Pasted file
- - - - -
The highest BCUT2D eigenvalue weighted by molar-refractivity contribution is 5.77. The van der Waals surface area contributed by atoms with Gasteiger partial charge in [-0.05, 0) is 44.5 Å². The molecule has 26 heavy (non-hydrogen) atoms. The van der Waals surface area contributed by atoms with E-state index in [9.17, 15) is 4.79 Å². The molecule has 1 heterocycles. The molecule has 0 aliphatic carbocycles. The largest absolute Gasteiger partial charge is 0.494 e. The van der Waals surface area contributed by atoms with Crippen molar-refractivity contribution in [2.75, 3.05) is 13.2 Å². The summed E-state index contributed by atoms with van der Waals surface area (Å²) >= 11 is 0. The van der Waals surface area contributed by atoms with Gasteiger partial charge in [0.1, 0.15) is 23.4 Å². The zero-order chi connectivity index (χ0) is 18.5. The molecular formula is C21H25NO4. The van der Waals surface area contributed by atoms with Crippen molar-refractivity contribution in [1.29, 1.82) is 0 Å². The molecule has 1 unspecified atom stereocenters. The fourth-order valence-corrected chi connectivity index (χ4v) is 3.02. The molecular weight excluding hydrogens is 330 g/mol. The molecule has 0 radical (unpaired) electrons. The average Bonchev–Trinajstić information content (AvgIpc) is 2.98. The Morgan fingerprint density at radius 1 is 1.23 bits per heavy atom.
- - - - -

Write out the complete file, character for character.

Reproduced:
The highest BCUT2D eigenvalue weighted by molar-refractivity contribution is 5.77. The van der Waals surface area contributed by atoms with Gasteiger partial charge in [-0.05, 0) is 44.5 Å². The molecule has 26 heavy (non-hydrogen) atoms. The van der Waals surface area contributed by atoms with E-state index in [9.17, 15) is 4.79 Å². The molecule has 1 heterocycles. The molecule has 0 aliphatic carbocycles. The largest absolute Gasteiger partial charge is 0.494 e. The van der Waals surface area contributed by atoms with Crippen molar-refractivity contribution in [2.75, 3.05) is 13.2 Å². The summed E-state index contributed by atoms with van der Waals surface area (Å²) >= 11 is 0. The van der Waals surface area contributed by atoms with Gasteiger partial charge in [0.1, 0.15) is 23.4 Å². The zero-order chi connectivity index (χ0) is 18.5. The molecular formula is C21H25NO4. The van der Waals surface area contributed by atoms with Crippen molar-refractivity contribution in [1.29, 1.82) is 0 Å². The molecule has 1 unspecified atom stereocenters. The fourth-order valence-corrected chi connectivity index (χ4v) is 3.02. The molecular weight excluding hydrogens is 330 g/mol. The molecule has 0 radical (unpaired) electrons. The average Bonchev–Trinajstić information content (AvgIpc) is 2.98. The Morgan fingerprint density at radius 1 is 1.23 bits per heavy atom.